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Discussion Starter #1 (Edited)
Japanese Industrial Standard screwdrivers...I was having my bike worked on by a very good local mechanic. During some chit chat..he said.."you want to know one of the best thongs you can do for working on your bike?" "of course..whatcha got?" "get some these" he said showing me his screwdriver "JIS..japanese industrial standard"...he went on to explain how those crazy guys in Japan slot their screwheads differently than us or european screws...stop stripping the slots on your phillips screws..get a good grip...
:cheers:
 

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Japanese Industrial Standard screwdrivers...I was having my bike worked on by a very good local mechanic. During some chit chat..he said.."you want to know one of the best thongs you can do for working on your nike?" "of course..whatcha got?" "get some these" he said showing me his screwdriver "JIS..japanese industrial standard"...he went on to explain how those crazy guys in Japan slot their screwheads differently than us or european screws...stop stripping the slots on your phillips screws..get a good grip...
:cheers:
??? Thongs and Nike...???

If she is wearing a thong with some nike's I probably hit it with a good screw driver as well!!!!

:loveeyes:
 

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Thongs and Nike aside, JIS screwdrivers are the best thing since sliced bread (or perhaps thongs). :thumb:
 

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Phillips are the worst screws possible. Robertson screws are used extensively in Canada, but the resistance to them when introduced to USA results in us being subjected to Phillips in most imported mechanical and electrical products.
A better alternative would be hex head, or torx. ABP (anything but Phillips)
 

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Flathead / slot are worse than Phillips in the "worst screws possible" category...but just barely.
Ya, I forgot about those miserable things. I remember having to dremel the slots on master cylinder covers to remove them. I replace them with hex (Allen) heads.
 

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Phillips arent terrible if you have good screw heads and good screw drivers. One or the other gets worn and you're screwed (pun intended).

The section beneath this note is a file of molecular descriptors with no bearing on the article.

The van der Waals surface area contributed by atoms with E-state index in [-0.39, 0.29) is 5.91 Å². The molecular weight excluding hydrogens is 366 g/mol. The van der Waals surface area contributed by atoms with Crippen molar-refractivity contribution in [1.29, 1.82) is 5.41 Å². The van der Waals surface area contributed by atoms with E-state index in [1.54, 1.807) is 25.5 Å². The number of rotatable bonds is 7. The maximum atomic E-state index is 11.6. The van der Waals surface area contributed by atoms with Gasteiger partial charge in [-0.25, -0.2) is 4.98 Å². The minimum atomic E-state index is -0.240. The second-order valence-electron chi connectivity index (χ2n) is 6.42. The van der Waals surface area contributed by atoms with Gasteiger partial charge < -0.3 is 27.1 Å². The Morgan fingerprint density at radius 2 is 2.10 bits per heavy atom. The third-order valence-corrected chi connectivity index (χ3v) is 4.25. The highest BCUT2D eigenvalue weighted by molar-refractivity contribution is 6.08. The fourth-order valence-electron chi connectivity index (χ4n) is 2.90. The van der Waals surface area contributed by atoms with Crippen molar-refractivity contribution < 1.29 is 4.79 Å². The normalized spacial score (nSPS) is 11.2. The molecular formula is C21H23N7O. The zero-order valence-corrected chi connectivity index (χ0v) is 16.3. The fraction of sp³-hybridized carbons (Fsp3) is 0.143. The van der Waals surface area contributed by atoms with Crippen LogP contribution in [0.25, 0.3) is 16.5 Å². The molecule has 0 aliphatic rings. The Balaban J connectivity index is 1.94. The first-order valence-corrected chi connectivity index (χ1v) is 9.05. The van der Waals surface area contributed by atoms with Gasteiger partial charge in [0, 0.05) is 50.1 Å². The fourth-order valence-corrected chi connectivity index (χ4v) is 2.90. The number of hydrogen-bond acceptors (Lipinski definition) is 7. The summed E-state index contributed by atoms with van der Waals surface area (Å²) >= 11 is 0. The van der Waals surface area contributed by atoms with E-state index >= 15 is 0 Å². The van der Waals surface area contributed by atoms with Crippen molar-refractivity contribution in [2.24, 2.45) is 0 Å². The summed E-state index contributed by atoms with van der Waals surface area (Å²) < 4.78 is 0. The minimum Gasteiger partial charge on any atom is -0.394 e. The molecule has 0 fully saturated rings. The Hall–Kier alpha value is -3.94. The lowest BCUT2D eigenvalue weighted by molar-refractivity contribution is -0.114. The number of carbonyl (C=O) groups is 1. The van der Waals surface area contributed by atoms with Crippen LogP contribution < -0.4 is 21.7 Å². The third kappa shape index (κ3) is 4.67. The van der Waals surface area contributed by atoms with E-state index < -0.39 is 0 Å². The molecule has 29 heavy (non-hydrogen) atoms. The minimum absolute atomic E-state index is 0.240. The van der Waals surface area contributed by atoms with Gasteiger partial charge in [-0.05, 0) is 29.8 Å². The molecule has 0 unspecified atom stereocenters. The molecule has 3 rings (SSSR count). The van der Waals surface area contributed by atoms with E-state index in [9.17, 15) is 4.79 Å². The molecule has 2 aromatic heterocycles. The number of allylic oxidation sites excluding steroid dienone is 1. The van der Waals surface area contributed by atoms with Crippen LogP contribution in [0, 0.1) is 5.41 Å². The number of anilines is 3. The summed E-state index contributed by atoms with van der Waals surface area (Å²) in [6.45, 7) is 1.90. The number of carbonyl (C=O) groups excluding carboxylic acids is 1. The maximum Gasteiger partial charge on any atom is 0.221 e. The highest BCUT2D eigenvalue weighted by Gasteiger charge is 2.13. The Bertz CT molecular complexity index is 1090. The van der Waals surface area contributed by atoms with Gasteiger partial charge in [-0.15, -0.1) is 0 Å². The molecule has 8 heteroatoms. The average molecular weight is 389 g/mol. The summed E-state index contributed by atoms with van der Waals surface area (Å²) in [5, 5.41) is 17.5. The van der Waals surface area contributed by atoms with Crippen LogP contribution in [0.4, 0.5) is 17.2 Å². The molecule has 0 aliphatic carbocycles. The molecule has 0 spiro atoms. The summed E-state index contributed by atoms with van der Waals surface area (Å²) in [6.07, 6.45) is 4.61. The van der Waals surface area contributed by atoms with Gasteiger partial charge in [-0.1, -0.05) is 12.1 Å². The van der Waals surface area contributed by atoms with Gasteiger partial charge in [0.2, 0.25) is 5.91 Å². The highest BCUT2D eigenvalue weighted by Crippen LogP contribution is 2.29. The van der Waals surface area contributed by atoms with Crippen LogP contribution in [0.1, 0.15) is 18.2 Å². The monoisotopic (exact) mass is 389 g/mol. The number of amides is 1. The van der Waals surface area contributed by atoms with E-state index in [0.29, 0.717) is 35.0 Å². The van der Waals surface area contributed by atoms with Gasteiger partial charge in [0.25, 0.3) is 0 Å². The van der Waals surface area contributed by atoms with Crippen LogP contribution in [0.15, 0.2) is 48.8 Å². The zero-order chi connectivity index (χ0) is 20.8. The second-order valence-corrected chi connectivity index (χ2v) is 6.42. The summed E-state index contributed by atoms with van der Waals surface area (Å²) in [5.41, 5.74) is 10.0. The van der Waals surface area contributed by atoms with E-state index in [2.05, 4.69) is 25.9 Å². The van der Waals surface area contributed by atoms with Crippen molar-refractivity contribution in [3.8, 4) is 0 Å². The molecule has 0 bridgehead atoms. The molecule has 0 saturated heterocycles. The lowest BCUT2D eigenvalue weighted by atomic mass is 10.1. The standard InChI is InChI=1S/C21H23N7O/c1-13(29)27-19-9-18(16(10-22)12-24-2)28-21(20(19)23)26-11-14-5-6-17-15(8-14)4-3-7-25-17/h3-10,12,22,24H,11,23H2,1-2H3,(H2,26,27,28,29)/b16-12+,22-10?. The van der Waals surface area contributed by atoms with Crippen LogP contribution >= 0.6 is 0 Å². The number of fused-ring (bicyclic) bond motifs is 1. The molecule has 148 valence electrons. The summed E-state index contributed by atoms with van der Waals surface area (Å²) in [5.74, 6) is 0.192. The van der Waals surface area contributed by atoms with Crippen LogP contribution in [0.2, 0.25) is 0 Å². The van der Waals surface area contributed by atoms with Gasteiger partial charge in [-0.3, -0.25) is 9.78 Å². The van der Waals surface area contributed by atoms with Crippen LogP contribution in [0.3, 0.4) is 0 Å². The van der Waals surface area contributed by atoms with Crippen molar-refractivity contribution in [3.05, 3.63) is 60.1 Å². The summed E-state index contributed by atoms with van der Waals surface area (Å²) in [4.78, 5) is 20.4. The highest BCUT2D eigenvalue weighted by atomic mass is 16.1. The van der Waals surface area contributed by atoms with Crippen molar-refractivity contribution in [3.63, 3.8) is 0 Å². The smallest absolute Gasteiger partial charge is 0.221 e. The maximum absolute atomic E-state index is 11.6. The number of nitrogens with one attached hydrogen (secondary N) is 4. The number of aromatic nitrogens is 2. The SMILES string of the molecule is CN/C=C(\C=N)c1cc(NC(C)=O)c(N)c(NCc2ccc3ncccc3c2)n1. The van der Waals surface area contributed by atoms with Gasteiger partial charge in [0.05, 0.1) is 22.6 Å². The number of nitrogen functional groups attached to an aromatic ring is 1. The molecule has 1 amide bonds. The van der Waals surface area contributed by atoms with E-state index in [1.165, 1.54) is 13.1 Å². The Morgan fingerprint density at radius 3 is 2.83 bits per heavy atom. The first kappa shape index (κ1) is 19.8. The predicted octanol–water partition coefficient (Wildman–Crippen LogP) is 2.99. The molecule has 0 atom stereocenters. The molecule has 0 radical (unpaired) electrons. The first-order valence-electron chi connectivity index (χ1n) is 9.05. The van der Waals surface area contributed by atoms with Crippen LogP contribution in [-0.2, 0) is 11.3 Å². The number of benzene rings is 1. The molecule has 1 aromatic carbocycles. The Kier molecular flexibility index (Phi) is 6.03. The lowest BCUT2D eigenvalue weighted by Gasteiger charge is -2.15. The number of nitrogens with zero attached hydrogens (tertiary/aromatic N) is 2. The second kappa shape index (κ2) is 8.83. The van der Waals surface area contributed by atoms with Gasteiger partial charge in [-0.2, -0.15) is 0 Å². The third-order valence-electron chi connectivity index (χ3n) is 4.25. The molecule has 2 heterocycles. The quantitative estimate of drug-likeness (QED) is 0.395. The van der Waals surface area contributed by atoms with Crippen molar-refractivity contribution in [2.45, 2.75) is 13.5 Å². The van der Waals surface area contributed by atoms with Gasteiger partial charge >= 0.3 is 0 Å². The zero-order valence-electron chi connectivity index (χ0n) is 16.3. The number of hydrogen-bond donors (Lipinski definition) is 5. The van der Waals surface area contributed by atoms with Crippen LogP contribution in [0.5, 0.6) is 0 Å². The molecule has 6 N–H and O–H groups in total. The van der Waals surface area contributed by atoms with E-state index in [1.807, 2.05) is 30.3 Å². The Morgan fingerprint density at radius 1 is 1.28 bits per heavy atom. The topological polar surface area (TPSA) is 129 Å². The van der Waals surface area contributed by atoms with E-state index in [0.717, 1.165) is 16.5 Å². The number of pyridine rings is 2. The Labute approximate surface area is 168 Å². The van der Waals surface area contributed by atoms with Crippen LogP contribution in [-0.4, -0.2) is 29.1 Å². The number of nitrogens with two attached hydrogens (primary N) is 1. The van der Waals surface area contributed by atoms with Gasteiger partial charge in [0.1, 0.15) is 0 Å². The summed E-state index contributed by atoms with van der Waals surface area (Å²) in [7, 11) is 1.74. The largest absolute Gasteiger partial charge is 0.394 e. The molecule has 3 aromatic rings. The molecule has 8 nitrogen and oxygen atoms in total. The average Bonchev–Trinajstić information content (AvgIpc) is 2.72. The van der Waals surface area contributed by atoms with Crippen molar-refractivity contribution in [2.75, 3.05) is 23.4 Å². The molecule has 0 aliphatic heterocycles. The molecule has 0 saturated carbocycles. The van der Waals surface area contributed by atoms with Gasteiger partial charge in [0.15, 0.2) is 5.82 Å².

There are some Phillips specifically designed to "cam-out" under torque and THOSE are truly the worst.

Anyway, yes, getting a good set of JIS screwdrivers will save you a lot of headaches on Japanese bikes, especially the bolts that seem to be made of swiss cheese.
 

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I think the JIS #2 screwdriver is the only one I need on the Versys. I think the numbers are standard, but not sure.
 

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Discussion Starter #14
I got my set of JIS screwdrivers last Tuesday...Went out and worked on the Suzuki the next day...WHAT A DIFFERENCE...There was this one..already bunged up..rusted screw that I could not previously get to move..I had given up...Came out like butter...You can definitely feel the screwdriver set firmly into the screw head...These things do not cost an arm and a leg..somewhere around 20 bucks for a set of 4..I got 6..lol...Do not bung up another screw on your bike...
:cheers:
 

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Interesting, this from Vessel tools;


Why VESSEL's screwdrivers are not labeled “JIS”?

As you might know, VESSEL is the oldest screwdriver manufacturer in Japan, and made a contribution to set a Japanese Industrial Standard (JIS) standard.

We do follow JIS (Japanese Industrial Standard) standard for cross point screwdrivers. Because the technology to manufacture screwdrivers in Japan had already become above a certain level, JIS (Japanese Industrial Standard) recognition system for screwdrivers became extinct in 2008.

So there is no authorized JIS (Japanese Industrial Standard) manufacturer now, and we therefore cannot print "JIS" mark on our screwdrivers.
 
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